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Reviews34 1 process by which popular women writers have come to be viewed as academically respectable and have gained entry into a revised canon. The final chapters of TL· Canon and the Common Reader, one of which statistically reviews the successes and failures of women in the academy, and the other ofwhich focuses on the rhetoric that male scholars typically employ about feminists, are somewhat tedious. The thin conclusions are notjustified by the degree of detail. But the main weakness of this book lies in its oddly rigid understanding of feminism. Kaplan and Rose repeatedly stress that feminists show concern for common readers, shun professionaljargon and elitist vocabularies , and spurn the self-promotion and competitiveness that define the conduct of male academics. But not all feminists are outsiders and advocates of a clear, accessible discourse. There are plenty who now occupy (and sometimes misuse) positions of power, just as there are also many who speak and write under the sign of Marx, Derrida, Lacan, or Kristeva and whose highly abstruse language must seem very alien and peculiar to so-called common readers. The restricted boundaries of Kaplan's and Rose's approach are also evident when they comment on the changes that an enlarged canon produces. They tell of programs and curricula that have finally enabled women to read texts that dramatize their own lives and mirror their experiences. This is crucial, to be sure, but it is too limited a notion of the advantages that expanding the literary canon creates. Texts by women, African-Americans, and other marginalized groups frequendy are valuable precisely because they instruct readers about lives different from their own. Indeed, this is one of the foremost reasons to encourage a multivocal canon: it helps us to gain knowledge about cultures, and about issues of race, class, and gender, to which we may not have been exposed before. Kaplan and Rose's failure to register this point is perhaps the most perplexing feature of their otherwise shrewd, incisive book. Wellesley CollegeWilliam E. Cain HenryJames and Revision, by Philip Home; xii & 373 pp. New York: Oxford University Press, 1990, $89.00. Philip Home's valuable (and expensive) book examines the structure, style, and process of composition of the New York Edition of Henry James's novels and tales. Home takes as his special concern the nature of James's extensive revision, and in abundant detail he shows the adjustments in tone and meaning that James made in specific texts. Henry James and Revision is scholarship of a 342Philosophy and Literature high order, and it will spur critics to return toJames's writings, and particularly to those he revised, with an enriched sense of their subde, meticulous artistry. The heart of Henry James and Revision is Home's sustained analyses of the early and late versions of Roderick Hudson, The American, TL· Portrait ofa Lady, Daisy Miller, and The Aspern Papers. But Home ranges widely, in both published and unpublished sources, and thus he brings to bear on his discussion of each text a vivid feeling for the shape of James's stylistic development as a whole and evolving conception of his craft. Home also devotes excellent chapters to the planning and execution of the New York Edition, the similarities and differences betweenJames, Keats, Pope, Wordsworth, and Tennyson as revisers of their work, and the striking, complex notion of "re-reading" as "rewriting" that informs James's relationship to the texts that he reviewed and organized for this definitive collection. In a brief final chapter, Home also comments keenly on James's attitude toward writing and revision in the final stages of his career, after the job of preparing the New York Edition had been concluded. And in a helpful appendix, he provides a thorough chronology ofJames's life and literary labors from 1903 to 1912, the period which Home's study surveys. In his exploration of particular texts, Home illuminates well a number of important, often controversial issues, including the ending of The Portrait ofa Lady and the presentation of "point of view" in Daisy Miller. He is a patient, precise critic and possesses an extraordinary awareness of the nuances that distinguish the different versions of the phrases...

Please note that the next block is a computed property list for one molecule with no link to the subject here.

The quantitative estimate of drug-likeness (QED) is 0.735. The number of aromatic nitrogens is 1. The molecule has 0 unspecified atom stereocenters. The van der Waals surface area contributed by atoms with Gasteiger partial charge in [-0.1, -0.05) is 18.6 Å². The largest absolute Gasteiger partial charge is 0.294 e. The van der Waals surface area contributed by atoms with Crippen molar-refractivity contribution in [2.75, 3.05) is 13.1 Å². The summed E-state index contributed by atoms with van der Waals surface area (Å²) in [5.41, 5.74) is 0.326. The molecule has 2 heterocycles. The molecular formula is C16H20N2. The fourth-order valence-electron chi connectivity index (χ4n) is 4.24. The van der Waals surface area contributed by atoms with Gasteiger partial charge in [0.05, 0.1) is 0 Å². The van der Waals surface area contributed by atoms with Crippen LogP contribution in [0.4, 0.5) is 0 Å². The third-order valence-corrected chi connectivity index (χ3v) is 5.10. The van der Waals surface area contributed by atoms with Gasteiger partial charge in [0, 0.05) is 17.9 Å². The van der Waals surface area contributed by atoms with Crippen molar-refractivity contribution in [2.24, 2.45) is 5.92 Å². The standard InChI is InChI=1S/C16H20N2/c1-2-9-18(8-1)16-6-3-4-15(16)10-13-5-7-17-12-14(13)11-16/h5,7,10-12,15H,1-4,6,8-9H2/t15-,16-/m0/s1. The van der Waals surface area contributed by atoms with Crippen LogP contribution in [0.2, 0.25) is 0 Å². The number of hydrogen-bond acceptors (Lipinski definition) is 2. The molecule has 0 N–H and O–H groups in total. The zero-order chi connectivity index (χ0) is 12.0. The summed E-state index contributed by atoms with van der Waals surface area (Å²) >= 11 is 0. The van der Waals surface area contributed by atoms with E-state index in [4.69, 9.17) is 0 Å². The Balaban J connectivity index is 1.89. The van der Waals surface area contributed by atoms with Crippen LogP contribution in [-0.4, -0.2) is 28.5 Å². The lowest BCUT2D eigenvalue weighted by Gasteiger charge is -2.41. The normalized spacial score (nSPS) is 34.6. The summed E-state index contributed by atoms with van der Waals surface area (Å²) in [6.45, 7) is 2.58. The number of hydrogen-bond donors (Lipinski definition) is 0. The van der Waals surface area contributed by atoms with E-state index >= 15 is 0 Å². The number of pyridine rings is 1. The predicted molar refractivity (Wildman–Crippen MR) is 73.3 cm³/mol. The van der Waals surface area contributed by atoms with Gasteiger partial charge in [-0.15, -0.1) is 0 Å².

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pp. 341-342
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